Coming down out of the Westfjords on Sunday afternoon, with sunlight on my face and dust on the road, I’d had a subconscious feeling of being home free. Oh, Iceland was not done with me yet, my friends.
The weather was mild and dry when I left the campsite in Stykkishólmur on Monday morning. I drove west on the Snaefellsness peninsula, taking a detour through Berserkjahraun, a seemingly endless field of lava rocks in weird formations.
It began to snow gently as I continued westward, then right at the turn of the peninsula, the wind picked up. And picked up. And picked up some more.
Snow flew sideways as I headed south along the tip of the peninsula. Björk was weaving as much as ever, this time due solely to the incredible wind speed. I found myself in third gear, then second, then first. Even at 20kph I was all over the road. Miraculously, a turn-off area materialized out of the whiteness, and I pulled over to wait it out, along with another van.
Björk was rocking on her axles like a boat at sea. Just for funsies, I tried opening my front door a smidge—it required a SERIOUS amount of effort. If the wind had been blowing in the other direction, I have little doubt it could have taken the door right off its hinges.1
With nothing else to do, I climbed into the back of the camper, typed the first part of this entry, and caught up on my podcasts. There was heat, food, water, power, and even a bottle of Viking Toasted Porter left in the mini-fridge; just about the pleasant-est waiting experience imaginable. But even after 2+ hours, the wind was still hammering away.
At last, bright flashing lights appeared alongside me on the road: an enormous rescue 4×4. A fellow in a bright red parka hopped out and walked up alongside like a typical traffic stop. He told me that the forecast was even worse for later in the day, Björk was at risk of tipping over, and they needed to extract us from that location.
A real live rescue operation!!
More excited than worried, I grabbed my bag and exited Björk on the leeward side2. I then walked around the camper and was SLAPPED in the face by the snow and wind. My hood flew off my head and I staggered back a step. Sweet Christmas. With difficulty, I made it the few steps to the rescue truck and climbed inside.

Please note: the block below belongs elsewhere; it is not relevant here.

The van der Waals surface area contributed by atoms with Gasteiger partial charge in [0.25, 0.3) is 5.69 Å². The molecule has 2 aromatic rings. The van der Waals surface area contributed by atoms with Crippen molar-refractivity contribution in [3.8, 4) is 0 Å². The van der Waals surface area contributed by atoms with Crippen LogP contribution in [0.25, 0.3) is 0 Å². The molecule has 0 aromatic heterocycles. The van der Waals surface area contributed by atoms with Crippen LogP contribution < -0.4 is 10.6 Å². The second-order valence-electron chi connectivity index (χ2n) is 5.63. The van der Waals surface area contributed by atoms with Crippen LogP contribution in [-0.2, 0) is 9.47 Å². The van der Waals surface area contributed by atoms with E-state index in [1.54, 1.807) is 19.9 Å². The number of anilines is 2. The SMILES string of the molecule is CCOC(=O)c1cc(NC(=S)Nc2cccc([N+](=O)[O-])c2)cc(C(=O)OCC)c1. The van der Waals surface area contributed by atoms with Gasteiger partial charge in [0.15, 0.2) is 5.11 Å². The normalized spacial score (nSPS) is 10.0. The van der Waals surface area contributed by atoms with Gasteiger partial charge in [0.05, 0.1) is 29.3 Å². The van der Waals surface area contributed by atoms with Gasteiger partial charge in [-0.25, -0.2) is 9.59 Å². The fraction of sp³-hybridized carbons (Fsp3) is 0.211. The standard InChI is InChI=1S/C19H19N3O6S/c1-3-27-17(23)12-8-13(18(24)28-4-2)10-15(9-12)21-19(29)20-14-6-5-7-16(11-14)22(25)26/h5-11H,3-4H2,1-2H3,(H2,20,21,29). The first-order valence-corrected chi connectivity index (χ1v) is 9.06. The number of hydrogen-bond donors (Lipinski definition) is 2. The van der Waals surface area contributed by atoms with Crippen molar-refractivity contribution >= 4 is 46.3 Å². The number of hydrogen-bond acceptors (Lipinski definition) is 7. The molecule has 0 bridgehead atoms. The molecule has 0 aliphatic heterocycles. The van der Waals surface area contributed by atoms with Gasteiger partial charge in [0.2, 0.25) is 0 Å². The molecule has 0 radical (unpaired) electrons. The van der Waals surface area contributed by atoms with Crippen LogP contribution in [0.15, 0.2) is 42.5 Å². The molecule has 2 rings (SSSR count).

“Welcome to Iceland!” the driver said cheerfully.
I was joined by the couple from the camper that had pulled up behind me, and we all headed down the road. Even this monster truck was buffeted back and forth. We passed one poor little hatchback that had been blown clear off the road. (Another truck arrived to help.)
After chatting amongst themselves, the rescue staff seemed to change their minds, and we returned to the campers. I then handed off my keys to one of the guys and sat in the back seat of the 4×4 as we drove down the highway side-by-side, our vehicle acting as a windbreaker for Björk.
After just a couple of miles we reached a little turn-off area and everybody pulled off. It didn’t seem especially less windy, but they seemed to think we were good from here. The Rescuers shook our hands and sent us cautiously on our way.
At their instruction, but also because it was still windy AF, I was forced to skip several stops on the southern edge of the peninsula: the striking rock formations on the beach at Londrangar, the cave tour at Vatnshellir, the scenic ravine at Rauðfeldsgjá. Next time, guys. :\
Björk struggled mightily against the wind descending onto a broad plain, with mighty snow-covered slopes ascending to the north, and furious white waves pounding the beach to the south. Scenic, but also un-photographable in my current condition. After another two hours I made it off the peninsula and back to the Ring Road, at a town called Borgarnes. I was super-hangry, but I found a nice Bucee’s-style mart and got inside for Wi-Fi and a hot dog.
And here I am!
Tomorrow is my final leg to Reykjavik, with a few scenic stops en route, and hopefully less CRAZY FREAKING WIND. Then I return Björk, and I’ve got 48 hours to chill in town, probably doing as little as possible, before at long last flying home.
If this had happened on my second day in Iceland, it might have put me in an extremely sour mood. Coming near the end, though, it’s just one more wild turn.
I’m gonna miss this weird place, y’all.